Bare Rock campground (on Andy’s property) is closed until Easter, as is the toilet, to alleviate pressure on the area. Free camping and toilets are located nearby in Fingal town centre.
The road to Andy’s is not council maintained, and is paid for by local property owners, including Andy. Please drive slowly to minimise your impact, and contribute $10/car to help maintain the road. An honesty box is located at the campsite. Car-pooling is encouraged.
Please shoot Andy a text to let him know you’re coming (0418 883 418) and don’t show up after dark.
When turning off the Mt Brown track towards the Paradiso cliff, please walk on the rocks as much as possible, and avoid walking on any muddy areas - this contributes to track erosion which is becoming more evident.
Also camping is really tricky on the Tasman Peninsula, public campgrounds are available at Fortescue Bay if you want a stick around a few days. It is busy so try book in advance if you can.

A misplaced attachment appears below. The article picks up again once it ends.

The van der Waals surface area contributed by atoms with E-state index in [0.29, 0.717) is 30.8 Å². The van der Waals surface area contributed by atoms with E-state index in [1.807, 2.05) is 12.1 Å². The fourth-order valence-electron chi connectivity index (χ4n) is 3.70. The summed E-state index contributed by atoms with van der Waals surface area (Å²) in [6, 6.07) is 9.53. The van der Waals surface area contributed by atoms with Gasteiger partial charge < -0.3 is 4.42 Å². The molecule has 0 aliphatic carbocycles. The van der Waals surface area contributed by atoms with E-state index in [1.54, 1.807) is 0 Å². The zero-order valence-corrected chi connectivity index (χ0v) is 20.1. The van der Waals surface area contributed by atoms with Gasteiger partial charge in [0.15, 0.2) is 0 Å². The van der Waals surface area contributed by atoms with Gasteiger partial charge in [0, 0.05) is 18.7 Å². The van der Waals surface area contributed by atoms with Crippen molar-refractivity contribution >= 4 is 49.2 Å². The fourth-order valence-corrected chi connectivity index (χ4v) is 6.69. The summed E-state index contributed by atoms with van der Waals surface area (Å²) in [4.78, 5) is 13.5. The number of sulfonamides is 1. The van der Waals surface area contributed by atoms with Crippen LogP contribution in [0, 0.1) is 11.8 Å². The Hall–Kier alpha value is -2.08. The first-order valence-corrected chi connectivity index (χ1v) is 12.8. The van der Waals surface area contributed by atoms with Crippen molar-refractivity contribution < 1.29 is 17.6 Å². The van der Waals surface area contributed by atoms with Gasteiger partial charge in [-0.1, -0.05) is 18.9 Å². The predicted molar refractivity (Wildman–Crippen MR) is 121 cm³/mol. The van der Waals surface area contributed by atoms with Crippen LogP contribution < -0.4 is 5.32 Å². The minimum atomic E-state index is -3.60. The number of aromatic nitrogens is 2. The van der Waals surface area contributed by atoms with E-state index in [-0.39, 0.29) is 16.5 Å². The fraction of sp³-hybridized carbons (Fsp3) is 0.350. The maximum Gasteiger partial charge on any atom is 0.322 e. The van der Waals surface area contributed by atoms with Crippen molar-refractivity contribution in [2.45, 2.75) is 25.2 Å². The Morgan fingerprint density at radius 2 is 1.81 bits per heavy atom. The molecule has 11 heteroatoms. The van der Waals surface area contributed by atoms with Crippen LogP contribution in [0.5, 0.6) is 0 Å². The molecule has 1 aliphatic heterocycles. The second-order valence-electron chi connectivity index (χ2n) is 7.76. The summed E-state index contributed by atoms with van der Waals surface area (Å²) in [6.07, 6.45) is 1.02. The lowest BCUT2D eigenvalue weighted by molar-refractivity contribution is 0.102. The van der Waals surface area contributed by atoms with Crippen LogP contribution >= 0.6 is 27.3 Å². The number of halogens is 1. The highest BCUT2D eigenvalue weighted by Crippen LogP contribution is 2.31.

Mad Monkeys and Monkeys Bum
The access instructions to these crags have changed so that the tracks no longer cross private land. Check Thesarvo here and here for details.
Cloudy Bay, Bruny Island
Access to the Cloudy Bay campsite and cliffs is along the Cloudy Bay beach. To avoid impacting the threatened hooded plovers and other resident shorebirds that nest in the soft sand, time your trip to drive at low tide on the hard sand.
Please don’t camp at or near the carpark – there is no toilet and things are getting out of hand. There is camping and a toilet nearby at the Ye Old Buckland Inn in Buckland. You just have to buy a beer from the pub or donate $5 to camp.
This crag is closed due to access issues through private land.
Access advice for the Tyndalls has changed in consultation with the Tasmanian Parks and Wildlife Service to prevent new tracks from forming across the plateau. Visit Thesarvo for more details.
Tasmanian Wilderness World Heritage Area
This is a huge area stretching from south-west Tassie up past Cradle Mountain in the north and includes crags like Federation Peak, Frenchmans Cap and Mt Anne (more info here). Flying drones is not allowed in the area or any National Park in Tasmania without a permit. These places are remote and wild - check the weather and plan appropriately.